From the U.K. to Chile to Ghana, Pace4Life has set out to have an incredibly global impact. Start-Up Chile’s first non-profit pick, the organization applies the organ donation process to pacemakers, delivering donated devices to the developing world.
We first met Pace4Life and its founder, Balasundaram Lavan, in October. Since that time, a lot has changed – and the project itself has started to generate quite a bit of buzz. In fact, it’s caught the attention of major media outlets like the The Independent and BBC. We recently caught up with Lavan to find out how things are going:
It’s going really well. Pacemakers are being collected by funeral directors, and we’re getting more and more directors signing up for our scheme and using our consent forms. We are already recycling pacemakers that aren’t fit for purpose or have no consent forms, so the backlog of pacemakers that have been sitting with funeral directors. We’re running an amnesty across the country so that pacemakers can be sent in for recycling for precious metals, and any rebate from that will be poured back into Pace4Life to support the greater aim of reimplantation.
Its sterilization protocol, developed in conjunction with the University of Michigan, is with the Food and Drug Administration in the U.S. – a fourth leg of this international effort.
Ghana will likely be the first stepping stone for Pace4Life’s reimplantation work, and in July, Pace4Life and members of the University of Michigan’s My Heart – Your Heart team traveled to the country. While there, they performed five implantations of brand new pacemakers donated by Biotronik and also assessed the site – what the capabilities are, what the strengths of the doctors are, and what may need to be put in place to establish a long-term program.
“I think there are potentially a few deficiencies in facilities in terms of equipment, medicines and skill set. We’re looking to address that by getting the right program and processes in place,” Lavan explained. “When people go across to help with the program, the instance that they can not only up-skill the doctors but also establish what local drugs can be used as alternatives and the potential investment that needs to be made on any kind of equipment as well. We don’t want to be going across to Ghana on a regular basis doing implantations, because that’s very costly and isn’t long-term, what we want is for them to become self-sufficient.”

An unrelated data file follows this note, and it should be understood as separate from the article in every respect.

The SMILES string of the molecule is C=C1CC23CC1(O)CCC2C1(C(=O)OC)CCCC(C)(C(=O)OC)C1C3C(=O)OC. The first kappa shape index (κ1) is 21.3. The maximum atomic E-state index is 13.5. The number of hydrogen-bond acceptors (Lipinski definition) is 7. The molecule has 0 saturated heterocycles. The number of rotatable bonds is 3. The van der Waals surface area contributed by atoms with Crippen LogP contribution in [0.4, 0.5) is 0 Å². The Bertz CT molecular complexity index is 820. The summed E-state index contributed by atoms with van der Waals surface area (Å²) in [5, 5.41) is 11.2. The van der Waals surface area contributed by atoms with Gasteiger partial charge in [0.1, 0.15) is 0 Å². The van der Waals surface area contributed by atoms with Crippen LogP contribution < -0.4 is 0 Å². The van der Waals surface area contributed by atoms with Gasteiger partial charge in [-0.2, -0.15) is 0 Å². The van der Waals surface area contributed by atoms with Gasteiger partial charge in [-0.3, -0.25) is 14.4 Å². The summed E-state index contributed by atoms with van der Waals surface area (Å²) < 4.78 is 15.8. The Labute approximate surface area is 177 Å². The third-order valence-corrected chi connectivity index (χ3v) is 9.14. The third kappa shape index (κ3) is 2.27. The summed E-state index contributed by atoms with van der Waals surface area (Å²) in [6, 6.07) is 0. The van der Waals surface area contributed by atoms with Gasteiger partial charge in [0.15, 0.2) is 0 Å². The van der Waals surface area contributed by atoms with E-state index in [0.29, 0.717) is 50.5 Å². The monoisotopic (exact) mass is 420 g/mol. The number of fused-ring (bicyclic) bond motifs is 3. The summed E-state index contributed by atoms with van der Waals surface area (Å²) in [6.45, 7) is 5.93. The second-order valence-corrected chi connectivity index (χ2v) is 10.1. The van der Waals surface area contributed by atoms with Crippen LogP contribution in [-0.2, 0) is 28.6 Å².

Though Ghana is its initial point of focus (due in large part to the fact that the country was the first to get approval from its Ministry of Health), other countries are definitely on the horizon. Lavan pointed to the Philippines as well as Nicaragua and Bolivia in Latin America. As to what criteria are being used in targeting different countries, Lavan outlined:
Their state health care doesn’t exist or doesn’t cover pacemaker implantations and therefore makes it expensive for people from underprivileged backgrounds – that’s the principal reason for approaching a country. The second reason is that they’ve already got the capabilities within the country and already implant pacemakers. What we don’t want to do is start off with countries where they don’t have any implantation capabilities, because that would be starting from the ground up. The countries we’ve gotten the ball rolling with are because relationships are already out there or because people come to us and say, ‘Hey, we can do this.’
Right now, the plan is to kick off in one country as a sort of proof of concept and then look to expand it from there.
Because Pace4Life is a non-profit organization, getting enough funding to keep operations flowing is a major issue – and one that the recent press boom surrounding the startup has helped to address. However, Lavan has a careful, lean approach to financing. “My mentality has always been that if you don’t need funding, don’t ask for it,” he remarked. That being said, donations from VCs with big charitable arms will be more than welcome.
Lavan spent the earliest days of developing Pace4Life in Chile, though he has returned to the U.K. to continue work on the project. Why?
I prefer to be in front of people. If you’re in front of someone, things tend to move a lot quicker, and it’s easier to build rapport. When I was in Chile, I realized early on that things were going well, and there were certain things I could do, but I almost had to hold back on certain conversations and discussions that really, in my eyes, needed to be face-to-face. What I didn’t want to do is try to kick off a conversation on a phone call, Skype conversation or e-mail, find that it wasn’t chugging along, and have to reinstigate that conversation when I was back on the ground in the U.K.
Though it would have been cheaper to stay in Chile, growing the organization is much more effective in the United Kingdom – and according to Lavan, Pace4Life has grown “leaps and bounds” since he’s been back. He reflected, “It’s the nature of the business; healthcare is a trust kind of industry.”